Stanley Cup for a Day
The Stanley Cup is unique among North American sports awards. Unlike its counterparts in the NBA, NFL and Major League Baseball, the Cup is the only trophy that is passed from champion to champion rather than created new each season. It is the only prize on which the names of winning team members are engraved. It is also the only sports memento that has visited the top of a Colorado mountain, ridden a roller coaster at Universal Studios, participated in the Rose Bowl Parade, shown up in Red Square, been left in a snowbank in Montreal and spent the night on a frozen canal in Ottawa.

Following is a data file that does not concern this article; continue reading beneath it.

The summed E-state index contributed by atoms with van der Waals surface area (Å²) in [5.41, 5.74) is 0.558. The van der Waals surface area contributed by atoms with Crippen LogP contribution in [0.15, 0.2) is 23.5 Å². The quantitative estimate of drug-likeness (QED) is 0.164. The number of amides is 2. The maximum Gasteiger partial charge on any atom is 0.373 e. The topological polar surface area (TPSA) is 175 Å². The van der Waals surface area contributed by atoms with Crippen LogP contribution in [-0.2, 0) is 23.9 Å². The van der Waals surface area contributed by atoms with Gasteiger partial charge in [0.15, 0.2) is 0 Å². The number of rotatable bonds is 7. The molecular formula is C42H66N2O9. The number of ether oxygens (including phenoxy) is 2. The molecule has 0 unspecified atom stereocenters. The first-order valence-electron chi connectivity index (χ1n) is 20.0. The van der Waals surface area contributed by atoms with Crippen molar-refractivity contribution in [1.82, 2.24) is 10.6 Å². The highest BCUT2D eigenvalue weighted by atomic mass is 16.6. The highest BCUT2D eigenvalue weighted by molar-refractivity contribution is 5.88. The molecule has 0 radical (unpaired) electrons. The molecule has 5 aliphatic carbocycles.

The Cup has enjoyed these sojourns because of a long-standing NHL tradition whereby team members spend off-ice time with it. The 1995 champion New Jersey Devils began the tradition of allowing players a private day with the Cup. In previous years, however, winning players would often informally make off with the trophy for a period of time.
First awarded in 1892, Lord Stanley's Cup is always accompanied by a representative of the Hockey Hall of Fame for safekeeping, for the most part. But they're powerless to stop escapades like this: The 1993 champion Canadiens decided to take the Cup to a party at Patrick Roy’s pool. Much alcohol later, they figured the Cup would enjoy a swim. That did not turn out well. Said captain Guy Carbonneau: "The Stanley Cup does not float." Who says hockey players are dumb?